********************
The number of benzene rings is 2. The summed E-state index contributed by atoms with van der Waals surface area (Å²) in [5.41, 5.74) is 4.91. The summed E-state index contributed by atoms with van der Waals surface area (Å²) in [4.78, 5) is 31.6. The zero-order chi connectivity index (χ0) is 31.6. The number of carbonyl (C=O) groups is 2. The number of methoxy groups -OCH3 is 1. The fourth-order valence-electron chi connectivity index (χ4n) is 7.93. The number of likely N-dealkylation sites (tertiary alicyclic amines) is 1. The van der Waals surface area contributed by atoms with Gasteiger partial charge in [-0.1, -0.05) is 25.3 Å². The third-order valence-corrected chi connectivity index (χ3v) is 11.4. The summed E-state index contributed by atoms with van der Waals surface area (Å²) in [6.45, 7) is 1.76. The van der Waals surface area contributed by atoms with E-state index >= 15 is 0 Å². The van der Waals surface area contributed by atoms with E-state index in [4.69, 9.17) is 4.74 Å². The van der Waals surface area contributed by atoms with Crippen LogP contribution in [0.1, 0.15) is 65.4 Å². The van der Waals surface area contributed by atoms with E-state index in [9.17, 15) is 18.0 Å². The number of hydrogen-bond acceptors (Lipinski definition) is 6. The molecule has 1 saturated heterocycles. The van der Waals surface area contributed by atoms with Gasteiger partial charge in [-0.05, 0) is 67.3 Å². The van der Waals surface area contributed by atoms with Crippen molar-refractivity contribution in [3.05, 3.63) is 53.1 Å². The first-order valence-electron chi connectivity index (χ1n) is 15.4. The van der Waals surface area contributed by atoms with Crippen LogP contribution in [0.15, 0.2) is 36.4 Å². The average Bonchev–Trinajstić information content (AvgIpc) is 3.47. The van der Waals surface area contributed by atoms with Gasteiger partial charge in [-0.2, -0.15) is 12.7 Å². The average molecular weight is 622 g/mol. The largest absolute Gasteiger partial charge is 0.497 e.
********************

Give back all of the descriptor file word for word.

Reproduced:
The number of benzene rings is 2. The summed E-state index contributed by atoms with van der Waals surface area (Å²) in [5.41, 5.74) is 4.91. The summed E-state index contributed by atoms with van der Waals surface area (Å²) in [4.78, 5) is 31.6. The zero-order chi connectivity index (χ0) is 31.6. The number of carbonyl (C=O) groups is 2. The number of methoxy groups -OCH3 is 1. The fourth-order valence-electron chi connectivity index (χ4n) is 7.93. The number of likely N-dealkylation sites (tertiary alicyclic amines) is 1. The van der Waals surface area contributed by atoms with Gasteiger partial charge in [-0.1, -0.05) is 25.3 Å². The third-order valence-corrected chi connectivity index (χ3v) is 11.4. The summed E-state index contributed by atoms with van der Waals surface area (Å²) in [6.45, 7) is 1.76. The van der Waals surface area contributed by atoms with E-state index >= 15 is 0 Å². The van der Waals surface area contributed by atoms with E-state index in [4.69, 9.17) is 4.74 Å². The van der Waals surface area contributed by atoms with Crippen LogP contribution in [0.1, 0.15) is 65.4 Å². The van der Waals surface area contributed by atoms with E-state index in [9.17, 15) is 18.0 Å². The number of hydrogen-bond acceptors (Lipinski definition) is 6. The molecule has 1 saturated heterocycles. The van der Waals surface area contributed by atoms with Gasteiger partial charge in [-0.05, 0) is 67.3 Å². The van der Waals surface area contributed by atoms with Crippen molar-refractivity contribution in [3.05, 3.63) is 53.1 Å². The first-order valence-electron chi connectivity index (χ1n) is 15.4. The van der Waals surface area contributed by atoms with Crippen LogP contribution in [0.15, 0.2) is 36.4 Å². The average Bonchev–Trinajstić information content (AvgIpc) is 3.47. The van der Waals surface area contributed by atoms with Gasteiger partial charge in [-0.2, -0.15) is 12.7 Å². The average molecular weight is 622 g/mol. The largest absolute Gasteiger partial charge is 0.497 e.